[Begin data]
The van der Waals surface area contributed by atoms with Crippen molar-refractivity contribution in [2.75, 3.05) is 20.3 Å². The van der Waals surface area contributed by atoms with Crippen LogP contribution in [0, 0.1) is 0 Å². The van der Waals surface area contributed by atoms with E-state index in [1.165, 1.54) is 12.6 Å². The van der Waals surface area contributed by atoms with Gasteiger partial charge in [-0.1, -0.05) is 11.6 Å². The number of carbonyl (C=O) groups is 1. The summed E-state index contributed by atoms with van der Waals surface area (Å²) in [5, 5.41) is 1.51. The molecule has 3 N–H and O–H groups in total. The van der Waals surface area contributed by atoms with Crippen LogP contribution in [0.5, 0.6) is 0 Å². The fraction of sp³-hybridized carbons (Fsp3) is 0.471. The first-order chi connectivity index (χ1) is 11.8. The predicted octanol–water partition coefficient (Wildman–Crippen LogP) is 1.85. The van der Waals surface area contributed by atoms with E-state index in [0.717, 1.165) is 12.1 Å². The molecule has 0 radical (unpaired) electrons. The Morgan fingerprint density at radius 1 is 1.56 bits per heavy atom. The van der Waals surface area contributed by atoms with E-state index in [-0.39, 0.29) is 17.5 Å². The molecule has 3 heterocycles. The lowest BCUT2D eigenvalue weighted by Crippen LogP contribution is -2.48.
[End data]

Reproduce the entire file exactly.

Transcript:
The van der Waals surface area contributed by atoms with Crippen molar-refractivity contribution in [2.75, 3.05) is 20.3 Å². The van der Waals surface area contributed by atoms with Crippen LogP contribution in [0, 0.1) is 0 Å². The van der Waals surface area contributed by atoms with E-state index in [1.165, 1.54) is 12.6 Å². The van der Waals surface area contributed by atoms with Gasteiger partial charge in [-0.1, -0.05) is 11.6 Å². The number of carbonyl (C=O) groups is 1. The summed E-state index contributed by atoms with van der Waals surface area (Å²) in [5, 5.41) is 1.51. The molecule has 3 N–H and O–H groups in total. The van der Waals surface area contributed by atoms with Crippen LogP contribution in [0.5, 0.6) is 0 Å². The fraction of sp³-hybridized carbons (Fsp3) is 0.471. The first-order chi connectivity index (χ1) is 11.8. The predicted octanol–water partition coefficient (Wildman–Crippen LogP) is 1.85. The van der Waals surface area contributed by atoms with E-state index in [0.717, 1.165) is 12.1 Å². The molecule has 0 radical (unpaired) electrons. The Morgan fingerprint density at radius 1 is 1.56 bits per heavy atom. The van der Waals surface area contributed by atoms with E-state index in [-0.39, 0.29) is 17.5 Å². The molecule has 3 heterocycles. The lowest BCUT2D eigenvalue weighted by Crippen LogP contribution is -2.48.